If we pursue the story as traditionally told, we now have the option of continuing on past the marriage vows. And things don’t bode well. Insipid Cindy is going to end up with a husband who really wants a social secretary — something she has no training for — who will give birth once in a while and otherwise leave him alone. She’s a little dim, but she’s not going to be happy for long. And Georgia will have the last laugh.

Unfortunately, this interviewing of characters isn’t as easy as it might look. Characters aren’t always forthcoming. You can’t just ask the character what they want; you’ve got to figure out why they think they want what they say they want.

One tool you can’t do without: patience. This is not something that will happen in a hurry.

So now you’ve got the core of the story, and the story arc comes next. The basics:

Almost always, a satisfying story has three basic elements: conflict, crisis and resolution of the conflict. This is true of stories on a screen or stage or on a page. Think of: Romeo & Juliet, Terminator, Moby Dick, Emma, Clueless, The Help, The Time Traveller’s Wife.

With those points in mind, have a look at this simple schematic of how tension and story arc work together is adapted from Janet Burroway’s classic text on writing fiction, now in its sixth edition (click on the image to enlarge).


If you study it, you’ll see how power moves back and forth between the forces of good (Cinderella) and evil (the Stepmother). Kinda like capture the flag, but without the flag. You can take any novel or movie or play or episode of television and look at it in these terms to figure out how it’s structured (or where the narrative begins to lose its rhythm).

One of the movies I sometimes use when I teach this stuff (specifically because it is seriously flawed) is Notting Hill. If you think through the points above and try to fit that movie into this schematic, you’ll see where it goes wrong. An important point: sometimes a novel or a movie goes wrong, but you forgive it because some other element you truly admire (the acting, the cinematography, something) convinces you to overlook the flaw. But the flaw is still there, and figuring it out will help you with your own writing.


You could sit down and think up conflicts all day long. When I taught creative writing I had a little store of games that generated conflicts where you wouldn’t expect to find one. What conflict could there possibly be between a grandmother and a kitten? Between a soccer coach and the old deaf lady who is his neighbor? If you’re starting with a new character or a character you know very well, you still have to figure out the underlying conflicts — both the bigger and the smaller ones.

Good, balanced, healthy people in happy situations are sweet, but boring. You want to be related to them, but you do not want them populating the only novel you’ve got to keep you busy on an eight hour flight.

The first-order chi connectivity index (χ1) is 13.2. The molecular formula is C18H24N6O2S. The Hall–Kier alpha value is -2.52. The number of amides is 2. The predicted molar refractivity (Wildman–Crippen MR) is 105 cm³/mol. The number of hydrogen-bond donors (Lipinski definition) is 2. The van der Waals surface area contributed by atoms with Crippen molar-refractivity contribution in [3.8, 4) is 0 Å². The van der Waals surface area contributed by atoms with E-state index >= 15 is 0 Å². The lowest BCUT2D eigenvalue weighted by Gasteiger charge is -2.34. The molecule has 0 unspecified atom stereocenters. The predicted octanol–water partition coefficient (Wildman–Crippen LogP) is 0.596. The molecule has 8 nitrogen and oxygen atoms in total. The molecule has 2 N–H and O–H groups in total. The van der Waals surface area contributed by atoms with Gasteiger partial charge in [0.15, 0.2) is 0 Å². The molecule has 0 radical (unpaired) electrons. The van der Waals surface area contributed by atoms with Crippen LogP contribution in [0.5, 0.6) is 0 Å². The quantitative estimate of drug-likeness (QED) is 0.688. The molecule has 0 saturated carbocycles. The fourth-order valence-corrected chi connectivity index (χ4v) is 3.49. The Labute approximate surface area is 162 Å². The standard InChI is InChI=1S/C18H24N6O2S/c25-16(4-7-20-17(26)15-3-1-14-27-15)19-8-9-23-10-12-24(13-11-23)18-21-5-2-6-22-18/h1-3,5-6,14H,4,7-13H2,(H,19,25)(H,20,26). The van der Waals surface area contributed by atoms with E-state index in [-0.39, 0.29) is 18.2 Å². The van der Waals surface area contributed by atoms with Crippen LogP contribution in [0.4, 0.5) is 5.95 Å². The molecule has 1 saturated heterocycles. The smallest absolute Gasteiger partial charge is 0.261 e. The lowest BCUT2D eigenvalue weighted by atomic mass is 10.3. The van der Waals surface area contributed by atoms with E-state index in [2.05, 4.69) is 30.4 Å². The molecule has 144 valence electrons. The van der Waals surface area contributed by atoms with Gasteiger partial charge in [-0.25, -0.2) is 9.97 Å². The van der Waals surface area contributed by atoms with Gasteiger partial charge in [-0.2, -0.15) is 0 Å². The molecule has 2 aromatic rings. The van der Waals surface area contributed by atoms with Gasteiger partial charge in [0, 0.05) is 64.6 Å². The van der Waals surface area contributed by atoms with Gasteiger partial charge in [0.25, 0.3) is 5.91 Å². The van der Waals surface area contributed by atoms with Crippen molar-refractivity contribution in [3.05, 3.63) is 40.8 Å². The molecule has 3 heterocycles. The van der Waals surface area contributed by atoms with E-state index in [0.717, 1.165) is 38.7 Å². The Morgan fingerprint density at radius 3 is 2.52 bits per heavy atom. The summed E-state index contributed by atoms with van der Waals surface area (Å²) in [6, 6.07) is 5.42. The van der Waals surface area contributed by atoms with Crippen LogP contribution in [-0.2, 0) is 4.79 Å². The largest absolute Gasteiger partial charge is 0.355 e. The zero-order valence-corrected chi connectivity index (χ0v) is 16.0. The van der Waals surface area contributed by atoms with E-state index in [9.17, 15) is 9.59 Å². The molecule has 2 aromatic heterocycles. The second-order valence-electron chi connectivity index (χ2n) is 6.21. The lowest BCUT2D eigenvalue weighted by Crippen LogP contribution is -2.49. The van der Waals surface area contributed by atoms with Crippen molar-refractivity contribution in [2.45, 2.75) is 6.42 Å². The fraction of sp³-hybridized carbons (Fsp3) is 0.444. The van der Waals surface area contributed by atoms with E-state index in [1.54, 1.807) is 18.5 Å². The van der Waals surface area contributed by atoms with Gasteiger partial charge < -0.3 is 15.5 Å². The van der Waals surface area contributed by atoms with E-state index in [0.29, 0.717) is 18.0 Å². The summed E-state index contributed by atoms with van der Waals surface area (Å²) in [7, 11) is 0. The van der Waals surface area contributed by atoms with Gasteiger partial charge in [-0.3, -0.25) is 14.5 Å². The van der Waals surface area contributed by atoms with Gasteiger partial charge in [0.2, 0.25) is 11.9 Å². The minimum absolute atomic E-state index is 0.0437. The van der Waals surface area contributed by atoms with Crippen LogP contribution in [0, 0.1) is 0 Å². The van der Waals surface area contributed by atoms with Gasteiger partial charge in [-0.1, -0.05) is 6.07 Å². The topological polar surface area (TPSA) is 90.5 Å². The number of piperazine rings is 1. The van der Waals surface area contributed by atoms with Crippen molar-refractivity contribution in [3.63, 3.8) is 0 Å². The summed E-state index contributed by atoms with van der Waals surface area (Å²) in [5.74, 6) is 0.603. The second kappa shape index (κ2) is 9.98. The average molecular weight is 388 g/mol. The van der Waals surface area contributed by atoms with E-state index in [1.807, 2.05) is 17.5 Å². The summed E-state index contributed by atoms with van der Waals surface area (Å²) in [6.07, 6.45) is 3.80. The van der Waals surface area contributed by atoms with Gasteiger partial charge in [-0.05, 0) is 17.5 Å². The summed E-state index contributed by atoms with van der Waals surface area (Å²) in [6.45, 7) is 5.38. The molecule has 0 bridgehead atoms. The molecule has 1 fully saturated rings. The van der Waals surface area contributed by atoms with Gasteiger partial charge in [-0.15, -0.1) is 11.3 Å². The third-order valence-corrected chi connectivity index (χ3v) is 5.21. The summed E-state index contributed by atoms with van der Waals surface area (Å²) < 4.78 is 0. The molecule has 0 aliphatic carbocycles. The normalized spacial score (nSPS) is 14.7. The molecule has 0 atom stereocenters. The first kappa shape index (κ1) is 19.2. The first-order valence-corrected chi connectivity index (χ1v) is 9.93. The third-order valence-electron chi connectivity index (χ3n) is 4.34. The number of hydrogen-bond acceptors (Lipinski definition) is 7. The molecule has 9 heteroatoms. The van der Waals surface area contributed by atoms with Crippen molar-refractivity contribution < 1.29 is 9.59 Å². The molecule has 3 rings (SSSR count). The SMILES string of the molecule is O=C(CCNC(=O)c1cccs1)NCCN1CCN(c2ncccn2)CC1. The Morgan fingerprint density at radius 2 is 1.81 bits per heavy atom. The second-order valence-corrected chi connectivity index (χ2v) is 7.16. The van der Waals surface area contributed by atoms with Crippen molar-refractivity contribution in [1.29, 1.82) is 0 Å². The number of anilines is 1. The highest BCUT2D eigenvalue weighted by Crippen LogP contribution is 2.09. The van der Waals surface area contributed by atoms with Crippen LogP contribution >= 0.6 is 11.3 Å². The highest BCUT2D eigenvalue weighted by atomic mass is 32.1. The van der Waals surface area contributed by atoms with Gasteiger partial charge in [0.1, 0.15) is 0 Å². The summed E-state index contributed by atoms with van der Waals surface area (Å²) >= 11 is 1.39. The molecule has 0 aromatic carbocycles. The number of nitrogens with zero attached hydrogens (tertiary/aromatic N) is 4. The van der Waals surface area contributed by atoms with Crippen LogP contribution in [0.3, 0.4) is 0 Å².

Drew Chial on Characterization

Chial is a new name to me. I have to look up his work because of this weblog post of his:  Why the best characters overshare

Really clear, excellent advice about characterization. An excerpt:

Launder Envy

We all know jealousy isn’t something to be proud of. So we code it when we vent. We’re envious of the beautiful person who nabbed our position. We just happen to notice how little they did to get what we wanted. We have a front row seat to an injustice. Sure that injustice came out our expense, but we witnessed it all the same. If anything we’re the most qualified to give criticism.

Perpetually envious people aren’t particularly likable. Socially adjusted people know this, but jealousy is just part of the human condition. The more a character works to rationalize their envy the more they reveal how much it consumes them.

His Twitter feed is full of interesting bits and pieces.  

PS His comments on characterization reminded me of an old post:

Shake my hand. Come on, I dare ya about distinguishing between author and character.

Ethan, once more

Recently I’ve had quite a few emails with questions about the Wilderness series. They are maybe four or five questions that keep coming up, so I’m posting this first, to provide some general insight into this phenomenon, and second, to point people to answers.

Here’s my philosophy about questions arising from a novel: if the author has to tell you, she didn’t do her job very well, OR, you need to think about the questions some more on your own. Because for every question you can ask, there are many answers. Every reader takes away a different reading, and it’s not for me to agree or disagree. So for example, many people have written to me asking about Ethan and the ‘secret’ that brought him home to Paradise and then motivated his proposal to Callie.

It’s not really a secret. All the clues are there, but for me to tell you would be forcing a reading on you that should be your own. I know what I meant, but you are free to read the story, read the clues, and come up with an answer of your own. This is the kind of question that makes a good book club discussion point.

Now, do people sometimes get the wrong end of the stick? Yes. If somebody tells me that Ethan was clearly abducted by aliens and suffering post-traumatic stress, I would say: huh. Really not what I was going for. I might go so far as to say that that person did not read very closely. But that’s as far as I’ll go.

Having said that, there’s an older post that does go into more detail, and you’ll find it here.

Finally, here’s my general explanation of things: authorial confessions.


Digging down to Conflict

Update: I spend a half hour or an hour every day sorting through old weblog posts in an effort to bring some order to the chaos (for example, if you care to have a look, the FAQ section is actually starting to come together). But every once in a while there’s a post that’s been culled somehow from the herd, so I have to either do some research to figure out where it originated, or repost it. Today time is short, so I’m reposting this, after some editing.

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The nature of conflict in a story is so complex it’s hard to talk about. I’ve rarely run into a teacher or book that does a good job of laying out the very subtle manouevering that goes into establishing and building on conflict. There’s a good chance I won’t pull it off either, but I’m going to try.